Wednesday, October 08, 2003

Antitrust News: The Oracle Battle Looms

Tom Taulli discusses the implications of the looming antitrust war over Oracle-PeopleSoft at the Motley Fool:
Last week, a story indicated that the Justice Department is soliciting statements from customers of Oracle and PeopleSoft. The implication, obviously, is that the department might attempt to block the deal.

Before jumping into the fray yourself, keep in mind that antitrust confounds even highly paid, ridiculously specialized experts. It doesn't help that there's little new to go on. Mergers & Acquisitions (M&A) activity has been almost non-existent in recent years, and regulators simply haven't had the opportunity to indicate their views on antitrust.

This will change, and the Oracle case is likely to have considerable impact -- especially as relates to the technology sector.

Ultimately, this particular case comes down to defining the relevant market. PeopleSoft will argue that the combination leaves only two main companies for ERP (enterprise resource planning) software. If there is any unanimity in antitrust, it is that three-to-two mergers almost always get blocked.

Oracle, on the other hand, claims that ERP is a fiction. Instead, the company believes that there are many submarkets within the enterprise software market and companies have many applications to choose from.

But expect regulators to pull a surprise and consider novel theories, such as incumbency. ERP installations are expensive and time-consuming, and switching providers is a headache. It will be temping for dominant companies to exert power over customers (if past behavior is any predictor, Larry Ellison might give in to this temptation).

Bottom line, this deal is extremely complex (it gets even worse if you look at state antitrust actions, as well as those from the European Union). But whatever the courts decide, it will have a significant impact on future M&A in big tech. That's the real story here.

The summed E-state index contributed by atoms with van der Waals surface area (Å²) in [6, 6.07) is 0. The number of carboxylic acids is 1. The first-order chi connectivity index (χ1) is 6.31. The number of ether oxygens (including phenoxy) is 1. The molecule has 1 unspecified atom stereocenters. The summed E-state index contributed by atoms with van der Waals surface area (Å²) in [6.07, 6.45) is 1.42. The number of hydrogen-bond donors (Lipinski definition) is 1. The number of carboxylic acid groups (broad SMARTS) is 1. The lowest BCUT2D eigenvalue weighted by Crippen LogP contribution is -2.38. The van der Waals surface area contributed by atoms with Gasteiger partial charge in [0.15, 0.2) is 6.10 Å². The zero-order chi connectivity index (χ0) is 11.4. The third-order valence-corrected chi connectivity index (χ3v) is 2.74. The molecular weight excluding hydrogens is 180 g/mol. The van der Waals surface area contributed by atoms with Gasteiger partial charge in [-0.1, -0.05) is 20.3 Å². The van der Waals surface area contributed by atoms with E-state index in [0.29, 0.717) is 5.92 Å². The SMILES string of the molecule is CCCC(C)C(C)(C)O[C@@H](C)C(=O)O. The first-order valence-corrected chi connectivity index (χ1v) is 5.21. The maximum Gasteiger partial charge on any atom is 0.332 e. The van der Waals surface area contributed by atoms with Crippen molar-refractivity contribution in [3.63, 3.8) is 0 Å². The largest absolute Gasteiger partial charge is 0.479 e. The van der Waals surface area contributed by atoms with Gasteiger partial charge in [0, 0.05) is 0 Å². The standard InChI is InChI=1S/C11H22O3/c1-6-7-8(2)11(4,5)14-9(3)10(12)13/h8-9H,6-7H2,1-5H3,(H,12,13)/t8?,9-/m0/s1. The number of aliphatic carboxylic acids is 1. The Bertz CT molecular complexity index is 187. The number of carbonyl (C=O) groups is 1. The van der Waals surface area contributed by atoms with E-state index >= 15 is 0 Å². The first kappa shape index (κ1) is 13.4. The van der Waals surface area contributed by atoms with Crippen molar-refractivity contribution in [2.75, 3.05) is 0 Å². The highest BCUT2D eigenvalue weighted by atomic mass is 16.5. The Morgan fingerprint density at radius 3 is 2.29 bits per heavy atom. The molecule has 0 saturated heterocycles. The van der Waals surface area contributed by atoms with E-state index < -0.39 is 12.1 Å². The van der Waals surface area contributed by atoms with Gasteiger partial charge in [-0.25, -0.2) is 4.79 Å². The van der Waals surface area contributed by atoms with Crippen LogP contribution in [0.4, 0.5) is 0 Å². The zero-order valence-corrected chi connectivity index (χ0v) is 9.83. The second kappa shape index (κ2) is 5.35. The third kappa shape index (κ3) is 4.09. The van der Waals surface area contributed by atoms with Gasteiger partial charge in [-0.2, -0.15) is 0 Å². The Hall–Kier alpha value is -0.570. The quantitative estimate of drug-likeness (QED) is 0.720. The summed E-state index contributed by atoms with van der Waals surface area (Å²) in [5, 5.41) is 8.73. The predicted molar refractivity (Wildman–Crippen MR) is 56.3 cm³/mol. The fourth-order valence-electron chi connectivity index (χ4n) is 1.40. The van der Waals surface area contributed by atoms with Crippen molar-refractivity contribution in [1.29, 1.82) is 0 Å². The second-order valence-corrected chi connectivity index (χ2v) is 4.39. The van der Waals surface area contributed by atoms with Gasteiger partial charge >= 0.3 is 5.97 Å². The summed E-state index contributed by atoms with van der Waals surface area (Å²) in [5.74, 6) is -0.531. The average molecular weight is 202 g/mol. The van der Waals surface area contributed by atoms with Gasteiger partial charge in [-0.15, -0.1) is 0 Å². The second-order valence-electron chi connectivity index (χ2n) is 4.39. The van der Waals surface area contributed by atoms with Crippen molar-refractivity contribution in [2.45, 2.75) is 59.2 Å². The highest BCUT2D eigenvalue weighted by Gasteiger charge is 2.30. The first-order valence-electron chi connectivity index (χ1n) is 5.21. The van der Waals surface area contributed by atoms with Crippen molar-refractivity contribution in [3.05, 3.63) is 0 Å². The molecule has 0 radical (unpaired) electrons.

If Oracle gets a free ride, expect more combinations across the board. If not, the outcome could throw cold water on deal activity for years to come.
The lack of M&A activity also explains why the FTC and DOJ have turned their attention to seemingly trivial conduct cases, such as their prosecutions of "price-fixing" physicians and private ethical codes. In the absence of substantial M&A activity, the antitrust agencies need something to justify their continued existence; reducing the size of the agencies is obviously never an option for any government bureaucracy (only for private firms that must generate profits to survive).

Susan Creighton, the FTC's chief antitrust regulator, made her name expanding antitrust's reach into the tech industry. In the past year she's pushed prosecutions to undo two relatively insignificant tech mergers in markets far smaller than Oracle's. Both the FTC and DOJ are filled with pro-antitrust Republicans raised in the shadow of the Microsoft case. I expect an aggressive push to stop the Oracle-PeopleSoft deal, and for that matter any major tech merger attempted in the next few years. The Bush administration has made a conscious decision to use antitrust in place of overt regulation to micromanage the tech sector. If they push too far, however, the result will likely be a prolonged tech stagnation which will hurt overall economic growth. But don't expect the higher-ups in the White House to figure that out before it's too late.

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